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Segregation of ipsilateral retinal ganglion cell axons at the optic chiasm requires the Shh receptor Boc.

Authors: Fabre, PJ  Shimogori, T  Charron, F 
Citation: Fabre PJ, etal., J Neurosci. 2010 Jan 6;30(1):266-75.
Pubmed: (View Article at PubMed) PMID:20053908
DOI: Full-text: DOI:10.1523/JNEUROSCI.3778-09.2010

The pattern of contralaterally and ipsilaterally projecting retinal ganglion cell (RGC) axons at the optic chiasm is essential for the establishment of binocular vision. Contralateral axons cross the chiasm midline as they progress from the optic nerve to the optic tract. In contrast, ipsilateral axons deviate from the chiasm and continue in the ipsilateral optic tract, avoiding the chiasm midline. The molecular mechanism underlying this phenomenon is not completely understood. Here we show that the Sonic Hedgehog (Shh) receptor Boc is enriched in ipsilateral RGCs of the developing retina. Together with the presence of Shh at the midline, this complementary expression pattern led us to hypothesize that Shh might repel ipsilateral RGC axons at the chiasm. Consistent with this hypothesis, we found that only Boc-positive RGC axons retract in vitro in response to Shh and that this response is lost in Boc mutant RGCs. In vivo, we show that Boc is required for the normal segregation of ipsilateral axons at the optic chiasm and, conversely, that Boc expression in contralateral RGCs prevents their axons from crossing the optic chiasm. Together, these results suggest that Shh repels ipsilateral RGC axons at the optic chiasm via its receptor Boc. This work identifies a novel molecular pathway required for the segregation of axons at the optic chiasm.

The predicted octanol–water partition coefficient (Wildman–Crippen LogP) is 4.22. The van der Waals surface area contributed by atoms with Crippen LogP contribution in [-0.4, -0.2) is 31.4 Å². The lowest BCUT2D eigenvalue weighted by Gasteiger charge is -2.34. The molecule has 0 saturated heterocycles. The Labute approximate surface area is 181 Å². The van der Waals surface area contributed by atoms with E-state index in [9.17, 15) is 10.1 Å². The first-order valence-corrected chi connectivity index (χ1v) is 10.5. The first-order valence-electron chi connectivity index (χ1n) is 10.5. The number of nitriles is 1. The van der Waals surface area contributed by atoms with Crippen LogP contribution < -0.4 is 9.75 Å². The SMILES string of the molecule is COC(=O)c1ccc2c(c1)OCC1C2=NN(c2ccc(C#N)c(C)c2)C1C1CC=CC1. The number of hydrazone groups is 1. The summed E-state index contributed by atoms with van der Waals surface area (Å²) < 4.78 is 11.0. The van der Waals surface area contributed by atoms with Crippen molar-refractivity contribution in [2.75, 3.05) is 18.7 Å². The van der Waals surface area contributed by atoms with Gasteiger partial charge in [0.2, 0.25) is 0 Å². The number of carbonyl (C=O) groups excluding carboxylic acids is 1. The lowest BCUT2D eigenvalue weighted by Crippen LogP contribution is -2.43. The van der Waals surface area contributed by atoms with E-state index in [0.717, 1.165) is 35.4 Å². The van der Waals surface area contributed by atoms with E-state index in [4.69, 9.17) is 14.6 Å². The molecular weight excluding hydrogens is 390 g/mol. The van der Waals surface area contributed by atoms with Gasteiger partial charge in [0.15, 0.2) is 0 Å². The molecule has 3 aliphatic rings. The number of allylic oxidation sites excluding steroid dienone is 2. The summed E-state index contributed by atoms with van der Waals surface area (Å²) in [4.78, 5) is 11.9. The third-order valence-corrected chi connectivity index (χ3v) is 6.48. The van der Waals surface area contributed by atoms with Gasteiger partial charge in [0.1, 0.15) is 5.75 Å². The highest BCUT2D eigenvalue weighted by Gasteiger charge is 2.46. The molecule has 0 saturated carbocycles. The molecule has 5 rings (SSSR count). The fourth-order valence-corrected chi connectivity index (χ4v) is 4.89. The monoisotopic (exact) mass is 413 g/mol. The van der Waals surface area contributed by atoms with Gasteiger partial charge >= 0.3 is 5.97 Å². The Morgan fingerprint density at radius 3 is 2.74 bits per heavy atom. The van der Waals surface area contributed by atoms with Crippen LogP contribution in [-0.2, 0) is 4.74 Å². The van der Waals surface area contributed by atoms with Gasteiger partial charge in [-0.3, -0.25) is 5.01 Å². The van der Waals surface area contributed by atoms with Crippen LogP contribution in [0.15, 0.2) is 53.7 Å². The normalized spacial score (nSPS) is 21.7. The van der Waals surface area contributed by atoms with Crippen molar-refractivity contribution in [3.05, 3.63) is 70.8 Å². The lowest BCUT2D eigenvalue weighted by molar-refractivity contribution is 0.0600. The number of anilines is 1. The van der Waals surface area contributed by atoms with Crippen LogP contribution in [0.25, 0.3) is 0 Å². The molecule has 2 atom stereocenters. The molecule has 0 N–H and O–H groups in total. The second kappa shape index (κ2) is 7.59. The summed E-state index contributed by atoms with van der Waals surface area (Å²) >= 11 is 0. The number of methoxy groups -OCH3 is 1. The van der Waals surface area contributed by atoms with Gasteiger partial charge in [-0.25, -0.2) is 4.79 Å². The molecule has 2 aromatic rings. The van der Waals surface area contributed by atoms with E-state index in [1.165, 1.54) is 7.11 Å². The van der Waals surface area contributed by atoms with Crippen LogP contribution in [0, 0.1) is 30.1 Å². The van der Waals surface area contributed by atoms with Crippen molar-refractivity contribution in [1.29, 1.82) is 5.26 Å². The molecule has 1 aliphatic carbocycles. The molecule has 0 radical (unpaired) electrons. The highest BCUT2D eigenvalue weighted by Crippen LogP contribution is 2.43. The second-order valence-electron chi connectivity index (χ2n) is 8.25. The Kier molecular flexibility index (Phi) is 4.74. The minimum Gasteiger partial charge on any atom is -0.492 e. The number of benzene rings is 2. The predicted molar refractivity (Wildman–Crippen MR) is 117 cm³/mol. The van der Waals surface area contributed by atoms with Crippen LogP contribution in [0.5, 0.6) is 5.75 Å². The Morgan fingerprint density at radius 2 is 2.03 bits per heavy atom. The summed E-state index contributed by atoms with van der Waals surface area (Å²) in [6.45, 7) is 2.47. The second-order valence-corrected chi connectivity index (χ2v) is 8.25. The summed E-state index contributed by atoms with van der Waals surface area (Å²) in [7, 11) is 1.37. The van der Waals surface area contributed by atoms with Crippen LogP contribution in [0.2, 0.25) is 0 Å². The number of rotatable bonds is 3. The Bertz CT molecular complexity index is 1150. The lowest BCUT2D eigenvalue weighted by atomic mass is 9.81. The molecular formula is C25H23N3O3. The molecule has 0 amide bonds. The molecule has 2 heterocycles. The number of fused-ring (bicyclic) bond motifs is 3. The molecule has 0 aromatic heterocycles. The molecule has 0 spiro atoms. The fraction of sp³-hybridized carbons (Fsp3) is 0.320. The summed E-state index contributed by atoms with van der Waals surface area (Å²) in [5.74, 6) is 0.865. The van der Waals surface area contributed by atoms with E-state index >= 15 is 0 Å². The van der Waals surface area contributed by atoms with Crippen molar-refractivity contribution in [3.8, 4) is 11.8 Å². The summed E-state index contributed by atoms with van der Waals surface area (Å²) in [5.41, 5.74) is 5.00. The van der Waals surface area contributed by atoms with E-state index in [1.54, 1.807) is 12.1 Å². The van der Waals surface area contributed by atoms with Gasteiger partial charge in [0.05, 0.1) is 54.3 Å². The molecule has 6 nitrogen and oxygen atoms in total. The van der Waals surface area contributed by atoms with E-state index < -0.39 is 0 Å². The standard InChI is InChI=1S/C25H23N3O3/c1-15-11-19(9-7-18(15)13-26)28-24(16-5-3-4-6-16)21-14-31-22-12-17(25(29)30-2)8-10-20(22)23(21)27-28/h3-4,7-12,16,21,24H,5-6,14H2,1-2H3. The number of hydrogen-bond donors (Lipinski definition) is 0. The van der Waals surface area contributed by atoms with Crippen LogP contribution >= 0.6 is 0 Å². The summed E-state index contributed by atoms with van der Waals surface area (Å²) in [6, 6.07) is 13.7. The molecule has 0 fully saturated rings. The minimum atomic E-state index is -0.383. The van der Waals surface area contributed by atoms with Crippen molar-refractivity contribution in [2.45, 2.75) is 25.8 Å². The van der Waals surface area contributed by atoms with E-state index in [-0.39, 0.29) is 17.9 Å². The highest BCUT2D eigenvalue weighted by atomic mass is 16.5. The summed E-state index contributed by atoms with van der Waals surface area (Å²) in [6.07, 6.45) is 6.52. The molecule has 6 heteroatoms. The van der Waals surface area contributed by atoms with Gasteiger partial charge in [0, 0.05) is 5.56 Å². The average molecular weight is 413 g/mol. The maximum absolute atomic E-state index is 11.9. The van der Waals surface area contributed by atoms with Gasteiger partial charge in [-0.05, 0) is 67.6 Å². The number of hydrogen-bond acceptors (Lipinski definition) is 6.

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CRRD Object Information
CRRD ID: 5683891
Created: 2011-12-02
Species: All species
Last Modified: 2011-12-02
Status: ACTIVE


RGD is funded by grant HL64541 from the National Heart, Lung, and Blood Institute on behalf of the NIH.